As yet, with cure rates around 85%, recurrent Clostridium difficile infection is the only definite indication for faecal microbiota transplantation. Faecal microbiota transplantation induces clinical remission and endoscopic improvements in 24-30% of patients with ulcerative colitis, compared to 5% (water) to 20% (autologous faeces) in placebo-treated patients. Current research focuses on the identification of 'super donors', and subgroups of patients in which faecal microbiota transplantation is effective. In patients with metabolic syndrome, faecal microbiota transplantation may increase insulin sensitivity. Weight, body mass index, and energy metabolism are not affected by faecal microbiota transplantation in humans. In addition to the aforementioned indications, faecal microbiota transplantation is an emerging treatment modality for patients with Crohn's disease, irritable bowel syndrome, graft-versus-host-disease, and carriage of multidrug-resistant microorganisms. Randomized controlled trials, comparing faecal microbiota transplantation with placebo treatment, are required to determine the effectiveness of faecal microbiota transplantation in these patient groups.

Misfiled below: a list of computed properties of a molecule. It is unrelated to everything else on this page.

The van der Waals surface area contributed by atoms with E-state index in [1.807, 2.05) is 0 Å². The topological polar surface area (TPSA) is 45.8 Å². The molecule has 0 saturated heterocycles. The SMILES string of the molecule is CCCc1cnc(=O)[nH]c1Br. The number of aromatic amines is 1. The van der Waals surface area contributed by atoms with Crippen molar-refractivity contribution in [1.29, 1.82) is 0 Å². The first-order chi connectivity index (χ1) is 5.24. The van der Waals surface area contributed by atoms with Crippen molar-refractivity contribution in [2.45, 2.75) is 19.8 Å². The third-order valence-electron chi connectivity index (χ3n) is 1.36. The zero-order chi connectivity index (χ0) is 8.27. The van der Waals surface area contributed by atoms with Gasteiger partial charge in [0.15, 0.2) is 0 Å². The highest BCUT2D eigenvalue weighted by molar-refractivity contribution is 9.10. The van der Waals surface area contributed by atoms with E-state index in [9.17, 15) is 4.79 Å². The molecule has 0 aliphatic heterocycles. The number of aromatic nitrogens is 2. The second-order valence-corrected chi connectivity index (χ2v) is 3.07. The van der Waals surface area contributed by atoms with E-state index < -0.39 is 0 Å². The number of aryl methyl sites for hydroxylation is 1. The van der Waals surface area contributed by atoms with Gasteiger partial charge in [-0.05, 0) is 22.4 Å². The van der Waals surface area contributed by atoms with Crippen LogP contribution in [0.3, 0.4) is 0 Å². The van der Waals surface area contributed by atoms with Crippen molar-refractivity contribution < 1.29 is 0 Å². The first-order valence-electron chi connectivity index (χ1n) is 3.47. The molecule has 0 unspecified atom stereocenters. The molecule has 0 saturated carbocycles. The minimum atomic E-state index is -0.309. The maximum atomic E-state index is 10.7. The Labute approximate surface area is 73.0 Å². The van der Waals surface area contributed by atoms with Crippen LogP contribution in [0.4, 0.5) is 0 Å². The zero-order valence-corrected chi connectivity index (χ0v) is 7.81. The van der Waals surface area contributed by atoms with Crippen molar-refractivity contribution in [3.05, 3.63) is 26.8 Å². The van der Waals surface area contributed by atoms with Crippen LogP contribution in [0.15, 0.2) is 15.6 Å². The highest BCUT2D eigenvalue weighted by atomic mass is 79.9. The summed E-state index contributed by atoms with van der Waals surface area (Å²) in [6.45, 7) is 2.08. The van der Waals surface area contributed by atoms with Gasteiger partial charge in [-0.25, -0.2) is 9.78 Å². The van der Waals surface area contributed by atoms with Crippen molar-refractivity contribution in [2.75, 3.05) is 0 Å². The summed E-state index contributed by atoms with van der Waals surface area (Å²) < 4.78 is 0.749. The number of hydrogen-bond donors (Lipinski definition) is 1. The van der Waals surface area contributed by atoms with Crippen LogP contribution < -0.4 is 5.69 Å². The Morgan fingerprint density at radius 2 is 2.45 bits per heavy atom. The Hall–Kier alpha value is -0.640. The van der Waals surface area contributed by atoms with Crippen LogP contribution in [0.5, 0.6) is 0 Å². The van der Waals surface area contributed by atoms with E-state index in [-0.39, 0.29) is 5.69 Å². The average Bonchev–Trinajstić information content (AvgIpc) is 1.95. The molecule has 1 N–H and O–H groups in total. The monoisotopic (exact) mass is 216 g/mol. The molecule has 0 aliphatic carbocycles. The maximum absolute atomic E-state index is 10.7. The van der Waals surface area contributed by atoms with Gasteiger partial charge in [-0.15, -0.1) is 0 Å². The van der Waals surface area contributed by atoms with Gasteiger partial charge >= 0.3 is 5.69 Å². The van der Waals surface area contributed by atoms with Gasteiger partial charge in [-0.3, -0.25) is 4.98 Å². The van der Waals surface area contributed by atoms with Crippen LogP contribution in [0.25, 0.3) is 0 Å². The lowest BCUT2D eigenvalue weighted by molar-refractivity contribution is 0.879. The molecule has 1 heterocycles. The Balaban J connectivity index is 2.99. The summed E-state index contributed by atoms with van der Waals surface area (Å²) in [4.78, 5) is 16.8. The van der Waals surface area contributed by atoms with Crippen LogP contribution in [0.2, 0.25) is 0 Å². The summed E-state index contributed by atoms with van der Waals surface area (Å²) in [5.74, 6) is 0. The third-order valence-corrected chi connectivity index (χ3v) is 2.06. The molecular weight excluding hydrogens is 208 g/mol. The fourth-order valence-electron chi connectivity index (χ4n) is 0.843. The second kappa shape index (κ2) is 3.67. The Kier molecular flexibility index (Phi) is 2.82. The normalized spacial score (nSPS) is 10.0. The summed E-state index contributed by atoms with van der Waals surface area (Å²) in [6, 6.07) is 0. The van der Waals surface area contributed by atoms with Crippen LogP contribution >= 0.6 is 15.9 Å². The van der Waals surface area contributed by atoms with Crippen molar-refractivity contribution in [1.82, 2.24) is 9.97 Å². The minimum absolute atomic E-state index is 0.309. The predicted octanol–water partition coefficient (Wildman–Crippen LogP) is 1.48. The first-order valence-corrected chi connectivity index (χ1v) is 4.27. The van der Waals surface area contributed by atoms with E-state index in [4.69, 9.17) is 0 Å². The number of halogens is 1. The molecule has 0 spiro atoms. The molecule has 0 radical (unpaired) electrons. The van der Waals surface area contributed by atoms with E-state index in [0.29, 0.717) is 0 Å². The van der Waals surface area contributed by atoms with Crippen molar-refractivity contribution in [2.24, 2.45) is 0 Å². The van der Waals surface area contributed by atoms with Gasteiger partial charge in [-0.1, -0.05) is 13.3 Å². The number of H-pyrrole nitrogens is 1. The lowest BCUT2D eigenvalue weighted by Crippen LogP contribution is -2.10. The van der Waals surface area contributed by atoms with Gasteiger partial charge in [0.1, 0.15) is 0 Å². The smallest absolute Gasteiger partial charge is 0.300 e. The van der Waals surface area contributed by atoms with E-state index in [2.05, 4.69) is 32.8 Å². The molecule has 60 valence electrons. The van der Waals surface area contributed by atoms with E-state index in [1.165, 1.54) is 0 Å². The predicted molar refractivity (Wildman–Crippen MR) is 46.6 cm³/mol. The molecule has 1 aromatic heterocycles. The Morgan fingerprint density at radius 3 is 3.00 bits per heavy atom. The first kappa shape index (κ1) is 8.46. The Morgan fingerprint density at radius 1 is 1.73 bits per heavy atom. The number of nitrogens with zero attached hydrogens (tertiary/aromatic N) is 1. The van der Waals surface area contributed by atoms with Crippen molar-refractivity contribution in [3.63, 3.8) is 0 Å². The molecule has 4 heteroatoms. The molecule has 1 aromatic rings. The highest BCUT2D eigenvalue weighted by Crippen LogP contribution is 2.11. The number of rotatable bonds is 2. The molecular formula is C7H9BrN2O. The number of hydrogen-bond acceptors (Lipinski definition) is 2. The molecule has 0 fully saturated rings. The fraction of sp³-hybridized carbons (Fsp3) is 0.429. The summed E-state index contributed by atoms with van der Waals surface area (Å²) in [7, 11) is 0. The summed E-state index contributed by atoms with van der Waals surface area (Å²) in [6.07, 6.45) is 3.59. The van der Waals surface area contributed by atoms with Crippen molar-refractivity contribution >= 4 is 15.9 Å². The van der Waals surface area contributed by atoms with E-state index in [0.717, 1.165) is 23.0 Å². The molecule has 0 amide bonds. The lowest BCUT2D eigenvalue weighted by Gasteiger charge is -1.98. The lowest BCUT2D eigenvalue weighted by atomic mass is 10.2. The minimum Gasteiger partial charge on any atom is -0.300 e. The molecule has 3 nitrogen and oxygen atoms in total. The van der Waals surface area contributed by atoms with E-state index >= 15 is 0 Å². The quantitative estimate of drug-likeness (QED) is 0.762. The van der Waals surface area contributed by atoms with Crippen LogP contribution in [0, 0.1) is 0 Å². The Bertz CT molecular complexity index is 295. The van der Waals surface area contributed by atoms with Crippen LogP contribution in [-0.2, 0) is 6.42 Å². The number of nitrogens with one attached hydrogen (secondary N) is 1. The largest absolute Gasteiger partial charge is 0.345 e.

|Translated title of the contribution||Faecal microbiota transplantation: Indications in perspective|
|Journal||Nederlands Tijdschrift voor Geneeskunde|
|Publication status||Published - 2017|